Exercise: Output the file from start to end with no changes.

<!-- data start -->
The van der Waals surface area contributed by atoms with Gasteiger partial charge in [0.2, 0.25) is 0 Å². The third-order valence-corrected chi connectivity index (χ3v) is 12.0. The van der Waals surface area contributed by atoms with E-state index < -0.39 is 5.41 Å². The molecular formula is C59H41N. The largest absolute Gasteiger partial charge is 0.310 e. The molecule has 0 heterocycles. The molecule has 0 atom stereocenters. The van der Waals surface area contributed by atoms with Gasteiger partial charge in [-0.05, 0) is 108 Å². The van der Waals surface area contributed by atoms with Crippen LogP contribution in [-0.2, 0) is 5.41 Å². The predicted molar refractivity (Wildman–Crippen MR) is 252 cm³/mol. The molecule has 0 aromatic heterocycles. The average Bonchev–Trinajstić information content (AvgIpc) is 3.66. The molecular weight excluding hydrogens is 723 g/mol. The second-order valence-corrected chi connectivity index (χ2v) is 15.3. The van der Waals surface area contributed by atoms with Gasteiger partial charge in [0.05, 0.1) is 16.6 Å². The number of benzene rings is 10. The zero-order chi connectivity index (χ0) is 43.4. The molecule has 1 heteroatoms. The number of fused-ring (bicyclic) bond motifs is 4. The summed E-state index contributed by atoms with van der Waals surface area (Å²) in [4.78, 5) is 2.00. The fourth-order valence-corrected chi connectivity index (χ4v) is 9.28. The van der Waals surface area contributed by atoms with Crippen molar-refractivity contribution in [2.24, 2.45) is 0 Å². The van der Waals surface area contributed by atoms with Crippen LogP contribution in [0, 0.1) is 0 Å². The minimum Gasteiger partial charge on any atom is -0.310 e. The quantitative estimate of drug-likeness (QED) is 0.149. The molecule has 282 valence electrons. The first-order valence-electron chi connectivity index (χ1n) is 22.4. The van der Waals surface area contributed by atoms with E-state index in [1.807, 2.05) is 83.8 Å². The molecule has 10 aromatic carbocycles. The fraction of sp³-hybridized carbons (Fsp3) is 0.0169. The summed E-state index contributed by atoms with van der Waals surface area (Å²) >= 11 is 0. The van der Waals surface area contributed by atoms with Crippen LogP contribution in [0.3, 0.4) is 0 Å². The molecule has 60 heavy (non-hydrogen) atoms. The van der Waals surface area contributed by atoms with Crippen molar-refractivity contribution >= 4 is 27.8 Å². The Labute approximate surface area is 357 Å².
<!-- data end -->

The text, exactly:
The van der Waals surface area contributed by atoms with Gasteiger partial charge in [0.2, 0.25) is 0 Å². The third-order valence-corrected chi connectivity index (χ3v) is 12.0. The van der Waals surface area contributed by atoms with E-state index < -0.39 is 5.41 Å². The molecular formula is C59H41N. The largest absolute Gasteiger partial charge is 0.310 e. The molecule has 0 heterocycles. The molecule has 0 atom stereocenters. The van der Waals surface area contributed by atoms with Gasteiger partial charge in [-0.05, 0) is 108 Å². The van der Waals surface area contributed by atoms with Crippen LogP contribution in [-0.2, 0) is 5.41 Å². The predicted molar refractivity (Wildman–Crippen MR) is 252 cm³/mol. The molecule has 0 aromatic heterocycles. The average Bonchev–Trinajstić information content (AvgIpc) is 3.66. The molecular weight excluding hydrogens is 723 g/mol. The second-order valence-corrected chi connectivity index (χ2v) is 15.3. The van der Waals surface area contributed by atoms with Gasteiger partial charge in [0.05, 0.1) is 16.6 Å². The number of benzene rings is 10. The zero-order chi connectivity index (χ0) is 43.4. The molecule has 1 heteroatoms. The number of fused-ring (bicyclic) bond motifs is 4. The summed E-state index contributed by atoms with van der Waals surface area (Å²) in [4.78, 5) is 2.00. The fourth-order valence-corrected chi connectivity index (χ4v) is 9.28. The van der Waals surface area contributed by atoms with Crippen molar-refractivity contribution in [2.24, 2.45) is 0 Å². The van der Waals surface area contributed by atoms with Crippen LogP contribution in [0, 0.1) is 0 Å². The minimum Gasteiger partial charge on any atom is -0.310 e. The quantitative estimate of drug-likeness (QED) is 0.149. The molecule has 282 valence electrons. The first-order valence-electron chi connectivity index (χ1n) is 22.4. The van der Waals surface area contributed by atoms with E-state index in [1.807, 2.05) is 83.8 Å². The molecule has 10 aromatic carbocycles. The fraction of sp³-hybridized carbons (Fsp3) is 0.0169. The summed E-state index contributed by atoms with van der Waals surface area (Å²) >= 11 is 0. The van der Waals surface area contributed by atoms with Crippen LogP contribution in [0.3, 0.4) is 0 Å². The molecule has 60 heavy (non-hydrogen) atoms. The van der Waals surface area contributed by atoms with Crippen molar-refractivity contribution >= 4 is 27.8 Å². The Labute approximate surface area is 357 Å².